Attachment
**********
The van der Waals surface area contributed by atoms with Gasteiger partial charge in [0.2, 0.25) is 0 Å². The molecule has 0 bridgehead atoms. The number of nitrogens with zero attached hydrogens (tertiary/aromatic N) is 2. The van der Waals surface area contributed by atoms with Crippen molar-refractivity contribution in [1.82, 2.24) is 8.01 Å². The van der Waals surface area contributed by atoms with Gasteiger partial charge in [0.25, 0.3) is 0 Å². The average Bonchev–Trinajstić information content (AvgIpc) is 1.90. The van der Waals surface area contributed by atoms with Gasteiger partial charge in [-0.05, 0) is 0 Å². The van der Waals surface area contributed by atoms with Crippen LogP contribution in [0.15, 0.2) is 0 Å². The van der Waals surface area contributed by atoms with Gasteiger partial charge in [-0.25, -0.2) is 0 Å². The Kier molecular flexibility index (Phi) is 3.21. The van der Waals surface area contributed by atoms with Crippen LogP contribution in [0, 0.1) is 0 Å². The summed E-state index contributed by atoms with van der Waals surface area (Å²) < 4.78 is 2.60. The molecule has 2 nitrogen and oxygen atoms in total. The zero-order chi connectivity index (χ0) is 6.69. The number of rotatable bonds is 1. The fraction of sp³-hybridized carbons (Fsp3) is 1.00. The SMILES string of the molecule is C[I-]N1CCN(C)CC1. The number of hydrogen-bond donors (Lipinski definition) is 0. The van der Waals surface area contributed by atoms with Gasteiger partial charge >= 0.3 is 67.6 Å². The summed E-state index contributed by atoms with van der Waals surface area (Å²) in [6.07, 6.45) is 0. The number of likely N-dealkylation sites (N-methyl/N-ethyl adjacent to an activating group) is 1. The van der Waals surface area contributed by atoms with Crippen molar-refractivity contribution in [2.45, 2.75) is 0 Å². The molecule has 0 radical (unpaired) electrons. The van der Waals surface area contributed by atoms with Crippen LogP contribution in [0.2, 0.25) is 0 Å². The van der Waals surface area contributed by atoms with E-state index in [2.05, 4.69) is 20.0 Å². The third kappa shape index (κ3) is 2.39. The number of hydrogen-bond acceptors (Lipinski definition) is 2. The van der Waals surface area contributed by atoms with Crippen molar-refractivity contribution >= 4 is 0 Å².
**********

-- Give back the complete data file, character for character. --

The van der Waals surface area contributed by atoms with Gasteiger partial charge in [0.2, 0.25) is 0 Å². The molecule has 0 bridgehead atoms. The number of nitrogens with zero attached hydrogens (tertiary/aromatic N) is 2. The van der Waals surface area contributed by atoms with Crippen molar-refractivity contribution in [1.82, 2.24) is 8.01 Å². The van der Waals surface area contributed by atoms with Gasteiger partial charge in [0.25, 0.3) is 0 Å². The average Bonchev–Trinajstić information content (AvgIpc) is 1.90. The van der Waals surface area contributed by atoms with Gasteiger partial charge in [-0.05, 0) is 0 Å². The van der Waals surface area contributed by atoms with Crippen LogP contribution in [0.15, 0.2) is 0 Å². The van der Waals surface area contributed by atoms with Gasteiger partial charge in [-0.25, -0.2) is 0 Å². The Kier molecular flexibility index (Phi) is 3.21. The van der Waals surface area contributed by atoms with Crippen LogP contribution in [0, 0.1) is 0 Å². The summed E-state index contributed by atoms with van der Waals surface area (Å²) < 4.78 is 2.60. The molecule has 2 nitrogen and oxygen atoms in total. The zero-order chi connectivity index (χ0) is 6.69. The number of rotatable bonds is 1. The fraction of sp³-hybridized carbons (Fsp3) is 1.00. The SMILES string of the molecule is C[I-]N1CCN(C)CC1. The number of hydrogen-bond donors (Lipinski definition) is 0. The van der Waals surface area contributed by atoms with Gasteiger partial charge >= 0.3 is 67.6 Å². The summed E-state index contributed by atoms with van der Waals surface area (Å²) in [6.07, 6.45) is 0. The number of likely N-dealkylation sites (N-methyl/N-ethyl adjacent to an activating group) is 1. The van der Waals surface area contributed by atoms with Crippen molar-refractivity contribution in [2.45, 2.75) is 0 Å². The molecule has 0 radical (unpaired) electrons. The van der Waals surface area contributed by atoms with Crippen LogP contribution in [0.2, 0.25) is 0 Å². The van der Waals surface area contributed by atoms with E-state index in [2.05, 4.69) is 20.0 Å². The third kappa shape index (κ3) is 2.39. The number of hydrogen-bond acceptors (Lipinski definition) is 2. The van der Waals surface area contributed by atoms with Crippen molar-refractivity contribution >= 4 is 0 Å².